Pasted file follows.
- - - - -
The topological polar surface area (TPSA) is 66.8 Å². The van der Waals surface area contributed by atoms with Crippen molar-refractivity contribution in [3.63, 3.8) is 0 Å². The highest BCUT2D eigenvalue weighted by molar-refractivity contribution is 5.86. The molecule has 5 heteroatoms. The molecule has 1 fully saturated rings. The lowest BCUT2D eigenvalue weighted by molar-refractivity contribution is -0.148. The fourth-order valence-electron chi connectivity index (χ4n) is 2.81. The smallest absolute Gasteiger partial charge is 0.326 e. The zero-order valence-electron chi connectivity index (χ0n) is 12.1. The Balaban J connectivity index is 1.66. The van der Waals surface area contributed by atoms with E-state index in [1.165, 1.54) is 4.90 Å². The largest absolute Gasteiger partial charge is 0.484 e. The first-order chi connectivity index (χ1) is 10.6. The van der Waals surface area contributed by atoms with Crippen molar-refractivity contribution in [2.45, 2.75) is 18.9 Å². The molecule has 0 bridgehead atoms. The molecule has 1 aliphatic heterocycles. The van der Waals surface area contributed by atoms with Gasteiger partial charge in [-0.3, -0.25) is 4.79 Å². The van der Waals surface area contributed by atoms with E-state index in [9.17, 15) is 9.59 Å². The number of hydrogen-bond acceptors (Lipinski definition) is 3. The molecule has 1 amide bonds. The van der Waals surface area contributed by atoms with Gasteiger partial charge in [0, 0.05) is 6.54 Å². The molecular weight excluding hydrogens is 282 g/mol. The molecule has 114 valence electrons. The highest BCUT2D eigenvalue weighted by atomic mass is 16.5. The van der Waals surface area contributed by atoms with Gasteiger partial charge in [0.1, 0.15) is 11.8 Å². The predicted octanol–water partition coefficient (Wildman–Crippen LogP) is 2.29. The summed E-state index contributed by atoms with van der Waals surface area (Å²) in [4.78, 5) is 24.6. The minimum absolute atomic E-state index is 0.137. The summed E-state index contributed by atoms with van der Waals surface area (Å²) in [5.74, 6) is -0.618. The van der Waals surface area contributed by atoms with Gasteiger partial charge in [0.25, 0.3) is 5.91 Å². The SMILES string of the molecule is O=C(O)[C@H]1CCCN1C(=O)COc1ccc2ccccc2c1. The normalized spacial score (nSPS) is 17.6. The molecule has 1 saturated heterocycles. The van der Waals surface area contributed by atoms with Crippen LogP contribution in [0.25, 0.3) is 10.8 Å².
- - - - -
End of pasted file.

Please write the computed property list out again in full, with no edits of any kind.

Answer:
The topological polar surface area (TPSA) is 66.8 Å². The van der Waals surface area contributed by atoms with Crippen molar-refractivity contribution in [3.63, 3.8) is 0 Å². The highest BCUT2D eigenvalue weighted by molar-refractivity contribution is 5.86. The molecule has 5 heteroatoms. The molecule has 1 fully saturated rings. The lowest BCUT2D eigenvalue weighted by molar-refractivity contribution is -0.148. The fourth-order valence-electron chi connectivity index (χ4n) is 2.81. The smallest absolute Gasteiger partial charge is 0.326 e. The zero-order valence-electron chi connectivity index (χ0n) is 12.1. The Balaban J connectivity index is 1.66. The van der Waals surface area contributed by atoms with E-state index in [1.165, 1.54) is 4.90 Å². The largest absolute Gasteiger partial charge is 0.484 e. The first-order chi connectivity index (χ1) is 10.6. The van der Waals surface area contributed by atoms with Crippen molar-refractivity contribution in [2.45, 2.75) is 18.9 Å². The molecule has 0 bridgehead atoms. The molecule has 1 aliphatic heterocycles. The van der Waals surface area contributed by atoms with Gasteiger partial charge in [-0.3, -0.25) is 4.79 Å². The van der Waals surface area contributed by atoms with E-state index in [9.17, 15) is 9.59 Å². The number of hydrogen-bond acceptors (Lipinski definition) is 3. The molecule has 1 amide bonds. The van der Waals surface area contributed by atoms with Gasteiger partial charge in [0, 0.05) is 6.54 Å². The molecular weight excluding hydrogens is 282 g/mol. The molecule has 114 valence electrons. The highest BCUT2D eigenvalue weighted by atomic mass is 16.5. The van der Waals surface area contributed by atoms with Gasteiger partial charge in [0.1, 0.15) is 11.8 Å². The predicted octanol–water partition coefficient (Wildman–Crippen LogP) is 2.29. The summed E-state index contributed by atoms with van der Waals surface area (Å²) in [4.78, 5) is 24.6. The minimum absolute atomic E-state index is 0.137. The summed E-state index contributed by atoms with van der Waals surface area (Å²) in [5.74, 6) is -0.618. The van der Waals surface area contributed by atoms with Gasteiger partial charge in [0.25, 0.3) is 5.91 Å². The SMILES string of the molecule is O=C(O)[C@H]1CCCN1C(=O)COc1ccc2ccccc2c1. The normalized spacial score (nSPS) is 17.6. The molecule has 1 saturated heterocycles. The van der Waals surface area contributed by atoms with Crippen LogP contribution in [0.25, 0.3) is 10.8 Å².